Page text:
• No-Gear Level: The V.I. Pudovkin, where Indy is captured by the Soviets after gaining the third part and is stripped of all his gear and imprisoned.
  • Non-Action Big Bad: While Volodnikov carries a pistol around, he never actually faces Indy in direct combat and pulls a Heel–Face Turn before he gets the chance.
  • Obvious Beta: The N64 version. One of the most memorable glitches had to be the fact that in one level, when you tried to drop into a cave since access seemed impossible, when Indy fell in the water and you tried to resurface, he just swam through the air. Effective for getting in the cave, but he just drowned.
  • Palmtree Panic: The first Philippines level takes place on a tropical island chain.
  • Plot Hole: Marduk, in and out. His hostile behavior, incentive, and desire to lure the Babylonians into building a portal for him to invade Earth, a realm whose atmosphere is lethal to him, are never explained nor justified.
  • Ragnarök Proofing: The machines and puzzles designed to safeguard the parts of the Infernal Machine still work like a charm even after several millennia. Duly lampshaded by our erstwhile protagonist in Teotihuacan.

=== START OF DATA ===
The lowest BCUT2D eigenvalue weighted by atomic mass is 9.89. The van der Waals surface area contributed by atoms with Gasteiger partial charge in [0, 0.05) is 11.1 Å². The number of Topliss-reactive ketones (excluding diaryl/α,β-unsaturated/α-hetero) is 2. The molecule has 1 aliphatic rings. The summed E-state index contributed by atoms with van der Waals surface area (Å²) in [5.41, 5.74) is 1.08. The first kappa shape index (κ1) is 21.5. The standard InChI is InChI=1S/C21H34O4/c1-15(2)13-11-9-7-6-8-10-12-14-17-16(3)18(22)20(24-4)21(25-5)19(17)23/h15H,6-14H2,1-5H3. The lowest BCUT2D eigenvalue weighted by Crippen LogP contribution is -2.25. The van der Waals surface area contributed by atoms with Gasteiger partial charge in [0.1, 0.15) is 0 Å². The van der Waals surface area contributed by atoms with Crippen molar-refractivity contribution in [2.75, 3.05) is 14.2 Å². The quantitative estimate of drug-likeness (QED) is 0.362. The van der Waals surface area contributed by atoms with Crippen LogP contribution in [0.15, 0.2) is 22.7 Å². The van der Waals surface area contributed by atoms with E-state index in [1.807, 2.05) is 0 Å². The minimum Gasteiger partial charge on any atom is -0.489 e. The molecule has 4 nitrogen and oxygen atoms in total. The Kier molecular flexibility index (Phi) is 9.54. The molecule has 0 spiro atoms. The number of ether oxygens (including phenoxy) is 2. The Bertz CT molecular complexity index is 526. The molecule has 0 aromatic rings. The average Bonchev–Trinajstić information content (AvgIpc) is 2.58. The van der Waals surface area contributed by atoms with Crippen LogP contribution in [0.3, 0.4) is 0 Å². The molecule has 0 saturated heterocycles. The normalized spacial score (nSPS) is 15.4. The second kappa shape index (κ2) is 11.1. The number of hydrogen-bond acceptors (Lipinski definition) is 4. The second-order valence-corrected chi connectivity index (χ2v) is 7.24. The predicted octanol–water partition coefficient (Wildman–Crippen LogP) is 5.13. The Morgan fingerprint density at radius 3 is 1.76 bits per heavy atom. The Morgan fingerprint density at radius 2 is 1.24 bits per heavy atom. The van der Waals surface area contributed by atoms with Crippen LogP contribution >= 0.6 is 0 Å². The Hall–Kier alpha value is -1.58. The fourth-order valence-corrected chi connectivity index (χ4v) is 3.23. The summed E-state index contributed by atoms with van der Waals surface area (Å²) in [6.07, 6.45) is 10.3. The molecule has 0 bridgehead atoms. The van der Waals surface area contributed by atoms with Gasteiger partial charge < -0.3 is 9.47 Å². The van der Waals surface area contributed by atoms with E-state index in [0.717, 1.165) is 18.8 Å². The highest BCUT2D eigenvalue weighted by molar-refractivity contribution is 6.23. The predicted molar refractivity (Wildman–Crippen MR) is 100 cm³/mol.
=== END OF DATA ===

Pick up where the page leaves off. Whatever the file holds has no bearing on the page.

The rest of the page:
Indy: After two thousand years, the machine still works. And old Azerim didn't even have a college degree!
  • Reality Ensues: The first level features some astonishingly accurate archaeology, in which all Indy digs up is a few potsherds.
  • Shifting Sand Land: Meroë is in the middle of the Egyptian desert.
  • Ship Level: The V.I. Pudovkin takes place aboard Volodnikov's personal ship.
  • Shout-Out: In a final-level Easter Egg where Indy inexplicably turns into Guybrush Threepwood.
  • Slippy-Slidey Ice World: Kazakhstan, a snow-filled country just south of Russia and just as cold.
  • Stealth-Based Mission: The V.I. Pudovkin starts with Indy stripped of all his weapons and gear. He is forced to make good use of trickery and Taklit's part to slip by the guards and retrieve his belongings.
  • Sufficiently Advanced Alien: Heavily implied with Marduk, who lives in another dimension that can be accessed by portal (also years before the fourth movie).
  • Temple of Doom: Teotihuacan and Olmec Valley take place in ancient temples.
  • The Unfought: You never battle Volodnikov; the closest you get is chasing him around to get a gear he found that you need.
  • Visible Invisibility: When Indy uses Taklit's part, he is rendered 90% transparent, but the player can still see him if they look close enough.